We know that vaccines can be topical and therefore we want to provide you with the best information to enable you to decide how you want to proceed with protecting your children's health. We will provide you with information and impartial data showing you why vaccination is one of the most important things that a parent can do for their child. Ideally, children should have their jabs at the right age to protect them as early as possible and minimise the risk of infection.
If you are happy to have your child vaccinated as per the NHS and Public health guidance, please click below to view the schedule of immunisation. If you feel you need more information about why vaccinations are needed and the evidence for how they have prevented death and disease, please scroll down for more detailed information.
I'm still not sure and want to know more about vaccinations
The main primary immunisations consist of vaccination against Diphtheria, Tetanus, Polio, Pertussis (known as Whooping Cough) and Hepatitis B
There are additional vaccinations against Meningitis B & C, Haemophilus, Rotavirus and Pneumococcal disease
At a year old, there are vaccinations introduced against Measles, Mumps and Rubella
The information below gives further details about vaccinations and their importance
Measles, Mumps and Rubella
Measles is often a deadly disease. It can cause encephalitis (swelling of the brain) and result in permanent disability or death.
There are multiple accounts of people that are living with the effects of complications from measles encephalitis. Measles is highly infections and the only reason why we don't see multiple deaths in society today is due to vaccination.
The graph on the left shows how cases of measles dropped substantially after the introduction of a vaccine. However, due to reduced numbers of people taking up the vaccine, measles is re-emerging and it is likely we will see increased numbers of young children dying or becoming permanently disabled in the near future.
The famous author Roald Dahl lost his daughter due to a measles encephalitis. This was prior to the widespread introduction of a vaccine. He writes about his account here.
Please see the video below about how measles infection can impact someone's life.
As a result of a mass vaccination drive from the 1970s onwards, Polio has almost disappeared worldwide. It will not stay away if we stop vaccinating our children. Just because you don't see cases of Polio amongst friends and families, it doesn't mean it's not a grave risk. The reason for low numbers of cases is due to the world taking up vaccination in large numbers.
Polio can replicate in the nervous system and can result in causing lifelong paralysis. If infection is severe (which can easily happen in unvaccinated cases) it can result in meningitis and death.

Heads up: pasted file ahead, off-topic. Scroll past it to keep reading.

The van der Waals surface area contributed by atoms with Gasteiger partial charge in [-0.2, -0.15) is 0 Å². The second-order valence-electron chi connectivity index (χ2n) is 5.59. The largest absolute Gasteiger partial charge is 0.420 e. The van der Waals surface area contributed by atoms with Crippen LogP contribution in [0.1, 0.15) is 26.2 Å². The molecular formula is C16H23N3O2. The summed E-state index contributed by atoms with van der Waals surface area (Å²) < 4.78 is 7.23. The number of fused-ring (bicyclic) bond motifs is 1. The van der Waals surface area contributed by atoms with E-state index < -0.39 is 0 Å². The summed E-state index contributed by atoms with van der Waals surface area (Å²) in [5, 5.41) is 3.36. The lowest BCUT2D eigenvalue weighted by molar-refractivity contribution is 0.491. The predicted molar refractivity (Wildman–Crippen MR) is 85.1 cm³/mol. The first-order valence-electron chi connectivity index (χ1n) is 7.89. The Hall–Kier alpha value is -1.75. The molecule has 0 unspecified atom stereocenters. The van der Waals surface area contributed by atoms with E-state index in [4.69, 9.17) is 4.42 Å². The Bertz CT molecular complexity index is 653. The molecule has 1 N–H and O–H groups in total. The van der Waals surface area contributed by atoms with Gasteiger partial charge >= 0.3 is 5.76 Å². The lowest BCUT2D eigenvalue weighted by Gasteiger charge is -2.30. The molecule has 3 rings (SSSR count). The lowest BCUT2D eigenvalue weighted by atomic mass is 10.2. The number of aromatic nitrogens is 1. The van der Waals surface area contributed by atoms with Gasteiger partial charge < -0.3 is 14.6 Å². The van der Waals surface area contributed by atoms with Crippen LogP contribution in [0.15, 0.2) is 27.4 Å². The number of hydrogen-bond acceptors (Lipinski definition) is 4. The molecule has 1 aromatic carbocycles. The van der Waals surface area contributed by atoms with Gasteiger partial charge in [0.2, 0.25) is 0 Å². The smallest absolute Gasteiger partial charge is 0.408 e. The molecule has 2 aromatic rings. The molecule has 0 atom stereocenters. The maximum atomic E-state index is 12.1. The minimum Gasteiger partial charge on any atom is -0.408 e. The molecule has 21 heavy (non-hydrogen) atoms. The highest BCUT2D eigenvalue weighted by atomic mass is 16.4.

Source: The Vaccine Knowledge Project, University of Oxford
Diphtheria caused many deaths worldwide prior to the introduction of the vaccine. Prior to the introduction of the vaccine, there would be more than 5000 deaths each year. This reduced to almost zero since th 1950s when vaccination become routine.
Although you are likely to not know anyone with diphtheria or not see any cases, this doesn't mean your child is not at risk. The reason for low case is because vaccination has been so widespread for so long that these diseases have been successfuly supressed.
Should we now not cover our children with vaccination, these diseases will re-emerge and we may start to see young children being hospitalised with these preventable infections. Should the level of population vaccination reduce below a certain level, we may get epidemics. At this point, many children will be at risk of dying from these preventable illnesses.
CDC - Public Health Image Library, ID#:1941 (direct link: http://phil.cdc.gov/PHIL_Images/03312002/00001/PHIL_1941_lores.jpg)
The most comprehensive resource for vaccinations in the UK is the Vaccine Knowledge Project at the University of Oxford. This information is impartial and independant of the government and is very useful to understand more about how vaccines work and why they are so important. Click here to access their site.
To find out more about how the MMR vaccine became so controversial, read about Andrew Wakefield on Wikipedia. There is also a useful summary about how his false research misled so many and caused children to suffer terribly. Click here for the articile in the British Journal of General Practice.
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